One teacher’s bat­tle with her stu­dents’ maths anx­i­ety

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I have chil­dren en­ter­ing my Year 5 class­room with very fixed ideas about maths lessons, ex­hibit­ing symp­toms of maths anx­i­ety.

At a rel­a­tively young age, chil­dren are al­ready defin­ing them­selves as “good” or “bad” at maths and this cy­cle is very dif­fi­cult to break.

For many of my pupils, it is the bi­nary na­ture of the sub­ject that cre­ates so much grief. The an­swer to a sum can be ei­ther right or wrong, cre­at­ing sit­u­a­tions in which a pupil is wor­ried about shar­ing their ideas for fear of be­ing told that their an­swer is in­cor­rect. This feel­ing of be­ing put on the spot can cause stress, fear and anx­i­ety

Pupils also com­pare them­selves to their peers and will of­ten state quite con­fi­dently who they con­sider to be the “best” at maths. Some­times it is the child who gets the best test scores; some­times it’s sim­ply the one who talks the most dur­ing the les­son. But who­ever it is will of­ten dis­play a con­fi­dence in their abil­ity that their peers might strug­gle to match.

It is not the eas­i­est of prob­lems to tackle, but af­ter some re­search and re­flec­tion, I think a twofold ap­proach is needed:

Re­duce the num­ber of oc­ca­sions in which a pupil might feel un­der pres­sure dur­ing a les­son

Give pupils a chance to share their an­swer with a “talk part­ner” be­fore tak­ing an­swers from the class (it’s less likely to be a wrong an­swer if you both got the same one!); try to limit the use of peer as­sess­ment in maths lessons (ex­cel­lent for edit­ing sto­ries, quite stress­ful if you’re wor­ried about your times-ta­bles test); limit or even ban “hands up” for shar­ing an­swers – in­stead, use mini white­boards to as­sess un­der­stand­ing or ask pupils to feed back as a pair or group.

Cre­ate an en­vi­ron­ment in which get­ting an­swers wrong is all right – it is sim­ply part of the learn­ing process

Growth mind­set is one ap­proach, but I also want to dis­cuss with my pupils the im­por­tance of be­ing chal­lenged, and that get­ting all the an­swers right prob­a­bly means they’re do­ing the wrong ques­tions! Teacher re­ac­tions to in­cor­rect an­swers are also vi­tally im­por­tant – do I al­ways give the pupil a chance to ex­plain their think­ing or sim­ply dis­miss an in­cor­rect an­swer? Do I al­low pupils enough time to make cor­rec­tions in their books and im­prove their last piece of work?

If th­ese strate­gies prove to be suc­cess­ful, I might find­ings from some of those next steps to de­ter­mine the best way to get that mes­sage to teach­ers, and maybe the par­ents through teach­ers,” she says.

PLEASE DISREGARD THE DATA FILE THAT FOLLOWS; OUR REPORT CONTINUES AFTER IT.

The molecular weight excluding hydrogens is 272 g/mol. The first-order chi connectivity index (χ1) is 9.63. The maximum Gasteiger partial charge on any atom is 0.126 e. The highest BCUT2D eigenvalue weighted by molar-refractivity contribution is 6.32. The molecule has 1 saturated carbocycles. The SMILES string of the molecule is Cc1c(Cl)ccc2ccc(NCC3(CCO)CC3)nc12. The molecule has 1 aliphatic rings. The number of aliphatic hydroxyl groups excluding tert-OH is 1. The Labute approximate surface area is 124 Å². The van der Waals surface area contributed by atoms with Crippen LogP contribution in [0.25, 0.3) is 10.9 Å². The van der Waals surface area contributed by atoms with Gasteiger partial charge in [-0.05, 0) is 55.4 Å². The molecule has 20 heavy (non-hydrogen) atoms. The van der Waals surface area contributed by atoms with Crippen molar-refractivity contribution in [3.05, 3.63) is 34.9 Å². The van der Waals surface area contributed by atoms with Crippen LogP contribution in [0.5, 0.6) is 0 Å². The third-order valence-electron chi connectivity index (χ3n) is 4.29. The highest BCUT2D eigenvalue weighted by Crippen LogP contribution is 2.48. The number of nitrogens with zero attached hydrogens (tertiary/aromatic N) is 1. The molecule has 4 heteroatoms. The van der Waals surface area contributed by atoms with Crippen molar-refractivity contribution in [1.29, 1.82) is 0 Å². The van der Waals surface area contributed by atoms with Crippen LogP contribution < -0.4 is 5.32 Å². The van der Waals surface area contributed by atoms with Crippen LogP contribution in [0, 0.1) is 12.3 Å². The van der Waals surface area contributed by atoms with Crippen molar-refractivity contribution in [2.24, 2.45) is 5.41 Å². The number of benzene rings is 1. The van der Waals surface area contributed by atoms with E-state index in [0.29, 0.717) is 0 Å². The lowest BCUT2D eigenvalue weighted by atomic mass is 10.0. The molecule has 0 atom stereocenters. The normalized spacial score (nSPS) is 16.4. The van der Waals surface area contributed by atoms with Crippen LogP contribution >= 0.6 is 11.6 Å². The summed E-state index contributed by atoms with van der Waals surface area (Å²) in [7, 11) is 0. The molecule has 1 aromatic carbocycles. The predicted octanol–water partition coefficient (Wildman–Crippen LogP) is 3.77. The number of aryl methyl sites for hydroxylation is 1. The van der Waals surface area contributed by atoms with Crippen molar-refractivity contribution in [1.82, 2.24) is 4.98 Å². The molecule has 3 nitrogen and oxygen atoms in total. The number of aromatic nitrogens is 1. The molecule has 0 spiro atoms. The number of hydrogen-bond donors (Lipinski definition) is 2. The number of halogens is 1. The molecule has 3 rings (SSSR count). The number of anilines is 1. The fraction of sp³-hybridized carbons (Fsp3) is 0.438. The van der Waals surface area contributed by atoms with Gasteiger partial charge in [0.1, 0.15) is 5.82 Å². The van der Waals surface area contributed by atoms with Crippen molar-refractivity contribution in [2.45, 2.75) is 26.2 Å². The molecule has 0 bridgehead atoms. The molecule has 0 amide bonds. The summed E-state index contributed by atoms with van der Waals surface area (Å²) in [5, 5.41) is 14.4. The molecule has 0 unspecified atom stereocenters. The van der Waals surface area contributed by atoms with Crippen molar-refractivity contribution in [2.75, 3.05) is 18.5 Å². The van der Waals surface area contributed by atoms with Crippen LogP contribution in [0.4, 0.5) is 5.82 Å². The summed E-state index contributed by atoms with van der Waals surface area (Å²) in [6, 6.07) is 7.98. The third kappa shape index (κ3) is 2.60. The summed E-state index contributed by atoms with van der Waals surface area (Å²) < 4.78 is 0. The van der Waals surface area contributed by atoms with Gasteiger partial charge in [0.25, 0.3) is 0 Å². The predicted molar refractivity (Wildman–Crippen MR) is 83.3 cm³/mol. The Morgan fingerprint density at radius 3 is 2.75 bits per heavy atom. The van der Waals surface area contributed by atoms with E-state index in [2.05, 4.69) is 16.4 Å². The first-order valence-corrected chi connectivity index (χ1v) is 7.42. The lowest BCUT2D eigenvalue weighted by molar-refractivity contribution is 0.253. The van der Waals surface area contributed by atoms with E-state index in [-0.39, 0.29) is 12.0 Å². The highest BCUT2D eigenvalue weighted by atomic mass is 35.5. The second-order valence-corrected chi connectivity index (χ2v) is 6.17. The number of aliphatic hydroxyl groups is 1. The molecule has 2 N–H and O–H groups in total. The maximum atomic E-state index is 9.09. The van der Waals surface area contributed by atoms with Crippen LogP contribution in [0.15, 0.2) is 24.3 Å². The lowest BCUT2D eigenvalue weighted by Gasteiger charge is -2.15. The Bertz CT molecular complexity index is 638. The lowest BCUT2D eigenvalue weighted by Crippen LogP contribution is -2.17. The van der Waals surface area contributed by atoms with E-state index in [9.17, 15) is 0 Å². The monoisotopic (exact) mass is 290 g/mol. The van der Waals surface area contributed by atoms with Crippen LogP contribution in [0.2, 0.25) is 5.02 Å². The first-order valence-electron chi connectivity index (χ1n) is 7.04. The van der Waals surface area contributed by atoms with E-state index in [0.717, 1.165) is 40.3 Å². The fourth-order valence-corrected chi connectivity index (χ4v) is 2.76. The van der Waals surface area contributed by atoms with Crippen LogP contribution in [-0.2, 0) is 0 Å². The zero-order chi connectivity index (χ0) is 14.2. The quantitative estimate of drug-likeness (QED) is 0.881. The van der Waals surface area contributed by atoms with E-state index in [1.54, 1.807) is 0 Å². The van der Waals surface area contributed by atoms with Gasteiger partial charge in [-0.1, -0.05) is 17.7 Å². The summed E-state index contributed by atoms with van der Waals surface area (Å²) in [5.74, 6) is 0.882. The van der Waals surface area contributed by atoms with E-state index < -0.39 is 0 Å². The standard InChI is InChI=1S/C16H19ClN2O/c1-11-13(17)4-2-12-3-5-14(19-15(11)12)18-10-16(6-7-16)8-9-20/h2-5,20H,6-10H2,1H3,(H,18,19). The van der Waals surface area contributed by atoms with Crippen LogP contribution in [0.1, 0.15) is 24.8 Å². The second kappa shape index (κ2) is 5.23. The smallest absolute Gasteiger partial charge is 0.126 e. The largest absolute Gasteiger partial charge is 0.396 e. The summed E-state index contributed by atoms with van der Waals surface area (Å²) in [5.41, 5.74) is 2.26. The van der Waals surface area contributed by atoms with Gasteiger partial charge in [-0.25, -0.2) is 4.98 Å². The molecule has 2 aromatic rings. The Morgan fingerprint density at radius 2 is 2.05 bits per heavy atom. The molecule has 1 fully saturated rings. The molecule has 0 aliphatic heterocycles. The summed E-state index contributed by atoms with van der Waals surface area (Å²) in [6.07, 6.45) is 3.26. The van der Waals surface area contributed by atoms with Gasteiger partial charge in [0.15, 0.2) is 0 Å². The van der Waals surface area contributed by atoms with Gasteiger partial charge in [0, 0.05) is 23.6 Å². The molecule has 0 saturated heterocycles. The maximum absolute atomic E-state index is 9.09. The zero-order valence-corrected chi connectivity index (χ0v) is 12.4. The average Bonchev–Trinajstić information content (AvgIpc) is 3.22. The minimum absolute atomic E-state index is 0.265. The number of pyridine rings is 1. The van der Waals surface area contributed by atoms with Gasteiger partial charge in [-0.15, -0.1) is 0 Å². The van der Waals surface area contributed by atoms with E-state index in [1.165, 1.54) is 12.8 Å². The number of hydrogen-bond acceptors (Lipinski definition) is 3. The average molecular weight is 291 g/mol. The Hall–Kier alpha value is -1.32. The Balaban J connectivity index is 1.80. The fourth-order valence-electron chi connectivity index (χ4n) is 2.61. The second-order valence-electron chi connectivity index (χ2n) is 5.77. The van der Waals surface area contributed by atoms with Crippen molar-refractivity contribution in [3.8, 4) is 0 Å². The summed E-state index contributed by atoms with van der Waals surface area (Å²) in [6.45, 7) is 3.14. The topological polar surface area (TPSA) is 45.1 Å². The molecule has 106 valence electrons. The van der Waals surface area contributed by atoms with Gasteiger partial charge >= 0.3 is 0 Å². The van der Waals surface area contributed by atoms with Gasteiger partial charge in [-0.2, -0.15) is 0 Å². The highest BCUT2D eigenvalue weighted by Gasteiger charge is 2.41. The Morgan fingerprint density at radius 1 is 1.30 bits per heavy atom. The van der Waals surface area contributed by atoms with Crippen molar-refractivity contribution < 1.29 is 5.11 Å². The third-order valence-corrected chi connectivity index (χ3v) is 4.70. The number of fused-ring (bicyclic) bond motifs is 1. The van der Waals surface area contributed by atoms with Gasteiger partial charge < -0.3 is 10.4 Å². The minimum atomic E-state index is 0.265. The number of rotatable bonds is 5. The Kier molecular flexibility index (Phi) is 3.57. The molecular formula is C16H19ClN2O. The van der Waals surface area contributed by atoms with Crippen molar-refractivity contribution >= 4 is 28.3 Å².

First and fore­most, and un­til solid causes and so­lu­tions are of­fered, they are keen to raise aware­ness of maths anx­i­ety in the hope that it leads to ac­tion. It is too easy, say many in the field, to dis­miss maths anx­i­ety as “made up” or an “ex­cuse not to do maths”. en­cour­age my pupils to no longer hate maths lessons. But will they love maths?

To achieve this, we have to ques­tion the whole na­ture of maths lessons and how we share this sub­ject with our pupils.

If you ask any maths fan why they feel so pas­sion­ately about their sub­ject, they won’t cite gim­mick-filled lessons as their an­swer.

In­stead, they will talk about the in­tri­ca­cies and pat­terns of the nu­mer­i­cal sys­tem and how they in­ter­twine. It is th­ese links that need to be fos­tered in maths lessons and need to be wo­ven into the ba­sic frame­work of our teach­ing.

Chil­dren need to be shown how each new con­cept fits with their pre­vi­ous learn­ing; how it will move on to more ex­cit­ing learn­ing in the fu­ture; and be given the chance to in­ves­ti­gate the new idea.

So my over­all plan is: re­duce the pres­sure, in­crease con­fi­dence and al­low time for ac­tiv­i­ties that will help de­velop a pas­sion for maths.

Quite a tall or­der. Will this cre­ate a class of con­fi­dent, pas­sion­ate math­e­mati­cians? I will have to let you know this time next year…

See­ing it as a real is­sue is the big­gest leap to be­gin­ning to ad­dress it, says Gane: “We need to take it se­ri­ously, in the first in­stance. This is very im­por­tant.”

*Not pupil’s real name

Jen­nifer Richard­son is a jour­nal­ist and lec­turer at Kingston Univer­sity. She tweets @Journo­jen­nifer

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